“Sure. Staring at the blank walls.”

“Maybe you’ll be a priest.”

“You have to believe in God to be a priest.”

“You don’t believe in God? Not even a little?”

“Maybe a little. But not a lot.”

“So you’re an agnostic?”

“Sure. A Catholic agnostic.”

That really made Dante laugh.

“I didn’t say it to be funny.”

“I know. But it is funny.”

“Do you think it’s bad—to doubt?”

“No. I think it’s smart.”

“I don’t think I’m so smart. Not like you, Dante.”

“You are smart, Ari. Very smart. And anyway, being smart isn’t everything. People just make fun of you. My dad says it’s all right if people make fun of you. You know what he said to me? He said, ‘Dante, you’re an intellectual. That’s who you are. Don’t be ashamed of that.’”

I noticed his smile was a little sad. Maybe everyone was a little sad. Maybe so.

“Ari, I’m trying not to be ashamed.”

I knew what it was like to be ashamed. Only, Dante knew why. And I didn’t.

Dante. I really liked him. I really, really liked him.





Eight



I WATCHED MY FATHER THUMB THROUGH THE PAGES. It was obvious that he loved that book. And because of that book, I learned something new about my father. He’d studied art before he joined the Marines. That seemed not to fit with the picture I had of my father. But I liked the idea.

One evening, when he was looking through the book, he called me over. “Look at this,” he said, “It’s a mural by Orozco.”

I stared at the reproduced mural in the book—but I was more interested in his finger as he tapped the book with approval. That finger had pulled a trigger in a war. That finger had touched my mother in tender ways I did not fully comprehend. I wanted to talk, to say something, to ask questions. But I couldn’t. All the words were stuck in my throat. So I just nodded.

I’d never thought of my father as the kind of man who understood art. I guess I saw him as an ex-Marine who became a mailman after he came home from Vietnam. An ex-Marine mailman who didn’t like to talk much.

An ex-Marine mailman who came home from a war and had one more son. Not that I thought that I was his idea. I always thought it was my mother who wanted to have me. Not that I really knew whose idea my life was. I made up too many things in my head.

I could have asked my father lots of questions. I could have. But there was something in his face and eyes and in his crooked smile that prevented me from asking. I guess I didn’t believe he wanted me to know who he was. So I just collected clues. Watching my father read that book was another clue in my collection. Some day all the clues would come together. And I would solve the mystery of my father.





Nine



ONE DAY, AFTER SWIMMING, DANTE AND I WENT WALKING around. We stopped at the 7-Eleven. He bought a Coke and peanuts.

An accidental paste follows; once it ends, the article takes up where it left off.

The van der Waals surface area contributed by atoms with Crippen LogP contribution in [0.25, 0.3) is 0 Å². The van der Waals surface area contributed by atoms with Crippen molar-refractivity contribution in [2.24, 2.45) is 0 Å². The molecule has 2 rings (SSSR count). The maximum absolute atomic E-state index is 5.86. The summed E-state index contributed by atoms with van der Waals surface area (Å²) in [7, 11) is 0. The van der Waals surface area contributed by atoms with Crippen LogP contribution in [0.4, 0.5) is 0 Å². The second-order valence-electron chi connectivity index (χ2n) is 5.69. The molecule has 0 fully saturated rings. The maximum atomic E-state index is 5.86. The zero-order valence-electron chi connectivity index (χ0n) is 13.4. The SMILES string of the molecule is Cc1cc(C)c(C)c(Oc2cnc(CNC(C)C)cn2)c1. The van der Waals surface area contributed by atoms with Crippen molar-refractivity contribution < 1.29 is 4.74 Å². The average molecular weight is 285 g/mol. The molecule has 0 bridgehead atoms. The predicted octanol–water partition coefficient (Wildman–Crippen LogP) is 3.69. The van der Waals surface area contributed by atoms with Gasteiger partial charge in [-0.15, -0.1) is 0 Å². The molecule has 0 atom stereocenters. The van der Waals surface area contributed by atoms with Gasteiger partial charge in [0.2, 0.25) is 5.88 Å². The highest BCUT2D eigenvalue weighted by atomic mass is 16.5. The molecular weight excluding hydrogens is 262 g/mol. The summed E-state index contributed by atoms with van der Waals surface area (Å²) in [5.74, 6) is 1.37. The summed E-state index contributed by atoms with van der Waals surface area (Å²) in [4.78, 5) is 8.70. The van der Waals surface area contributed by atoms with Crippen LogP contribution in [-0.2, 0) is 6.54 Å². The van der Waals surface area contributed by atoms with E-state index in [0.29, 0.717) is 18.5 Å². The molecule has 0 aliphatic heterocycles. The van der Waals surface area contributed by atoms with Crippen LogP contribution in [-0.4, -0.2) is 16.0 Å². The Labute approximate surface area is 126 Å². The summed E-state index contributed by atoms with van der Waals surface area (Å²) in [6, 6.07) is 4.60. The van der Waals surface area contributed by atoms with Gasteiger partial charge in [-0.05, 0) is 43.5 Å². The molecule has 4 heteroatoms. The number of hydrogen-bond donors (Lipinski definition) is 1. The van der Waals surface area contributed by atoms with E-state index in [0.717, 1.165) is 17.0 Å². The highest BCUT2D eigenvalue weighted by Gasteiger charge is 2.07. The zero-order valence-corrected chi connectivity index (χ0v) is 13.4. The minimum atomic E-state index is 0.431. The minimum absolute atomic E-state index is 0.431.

I bought a PayDay.

He offered me a drink from his Coke.

“Don’t like Cokes,” I said.

“That’s weird.”

“Why?’

“Everybody likes Cokes.”

“I don’t.”

“What do you like?”

“Coffee and tea.”

“That’s weird.

“Okay, I’m weird. Shut up.”

He laughed. We walked around. I guess we just didn’t want to go home. We talked about stuff. Stupid stuff. And then he asked me, “Why do Mexicans like nicknames?”

“I don’t know. Do we?”

“Yes. You know what my aunts call my mom? They call her Chole.”

“Is her name Soledad?”

“See what I mean, Ari? You know. You know the nickname for Soledad. It’s like in the air. What’s that about? Why can’t they just call her Soledad? What’s this Chole business? Where do they get Chole from?”

“Why does it bother you so much?”

“I don’t know. It’s weird.”

“Is that the word of the day?”

He laughed and downed some peanuts. “Does your mother have a nickname?”

“Lilly. Her name’s Liliana.”

“That’s a nice name.”

“So is Soledad.”

“No, not really. How would you like to be named Solitude?”

“It can also mean lonely,” I said.

“See? What a sad name.”

“I don’t think it’s sad. I think it’s a beautiful name. I think it fits your mom just right.” I said.

“Maybe so. But Sam, Sam is perfect for my dad.”

“Yeah.”

“What’s your Dad’s name?”

“Jaime.”

“I like that name.”

“His real name’s Santiago.”

Dante smiled. “See what I mean about the nicknames?”

“It bothers you that you’re Mexican, doesn’t it?”

“No.”

I looked at him.

“Yes, it bothers me.”

I offered him some of my PayDay.

He took a bite. “I don’t know,” he said.

“Yeah,” I said. “It bothers you.”

“You know what I think, Ari? I think Mexicans don’t like me.”

“That’s a weird thing to say,” I said.

“Weird,” he said.

“Weird,” I said.





Ten



ONE NIGHT, WHEN THERE WAS NO MOON IN THE NIGHT sky, Dante’s mom and dad took us out into the desert so we could use his new telescope. On the drive out, Dante and his dad sang along with the Beatles—not that either of them had good singing voices. Not that they cared.

They touched a lot. A family of touchers and kissers. Every time Dante entered the house, he kissed his mom and dad on the cheek—or they kissed him—as if all that kissing was perfectly normal.

I wondered what my father would do if I ever went up to him and kissed him on the cheek. Not that he would yell at me. But—I don’t know.